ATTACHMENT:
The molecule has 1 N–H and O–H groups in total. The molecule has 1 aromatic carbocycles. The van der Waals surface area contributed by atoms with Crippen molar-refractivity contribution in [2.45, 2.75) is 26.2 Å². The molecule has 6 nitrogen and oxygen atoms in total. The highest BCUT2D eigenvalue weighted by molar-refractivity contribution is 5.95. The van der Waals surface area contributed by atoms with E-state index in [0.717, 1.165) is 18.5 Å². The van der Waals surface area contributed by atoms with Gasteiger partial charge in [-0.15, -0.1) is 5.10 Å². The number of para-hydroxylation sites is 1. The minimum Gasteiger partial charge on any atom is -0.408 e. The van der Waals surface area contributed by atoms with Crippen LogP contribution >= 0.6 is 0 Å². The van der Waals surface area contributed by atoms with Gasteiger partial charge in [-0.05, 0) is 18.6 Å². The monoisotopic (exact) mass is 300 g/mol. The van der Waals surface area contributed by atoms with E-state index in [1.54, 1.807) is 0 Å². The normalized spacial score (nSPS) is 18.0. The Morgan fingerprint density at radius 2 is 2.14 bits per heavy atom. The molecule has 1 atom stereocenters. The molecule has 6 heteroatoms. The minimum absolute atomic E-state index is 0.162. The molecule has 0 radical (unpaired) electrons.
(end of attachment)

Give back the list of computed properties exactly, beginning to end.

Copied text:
The molecule has 1 N–H and O–H groups in total. The molecule has 1 aromatic carbocycles. The van der Waals surface area contributed by atoms with Crippen molar-refractivity contribution in [2.45, 2.75) is 26.2 Å². The molecule has 6 nitrogen and oxygen atoms in total. The highest BCUT2D eigenvalue weighted by molar-refractivity contribution is 5.95. The van der Waals surface area contributed by atoms with E-state index in [0.717, 1.165) is 18.5 Å². The van der Waals surface area contributed by atoms with Gasteiger partial charge in [-0.15, -0.1) is 5.10 Å². The number of para-hydroxylation sites is 1. The minimum Gasteiger partial charge on any atom is -0.408 e. The van der Waals surface area contributed by atoms with Crippen LogP contribution >= 0.6 is 0 Å². The van der Waals surface area contributed by atoms with Gasteiger partial charge in [-0.05, 0) is 18.6 Å². The monoisotopic (exact) mass is 300 g/mol. The van der Waals surface area contributed by atoms with E-state index in [1.54, 1.807) is 0 Å². The normalized spacial score (nSPS) is 18.0. The Morgan fingerprint density at radius 2 is 2.14 bits per heavy atom. The molecule has 1 atom stereocenters. The molecule has 6 heteroatoms. The minimum absolute atomic E-state index is 0.162. The molecule has 0 radical (unpaired) electrons.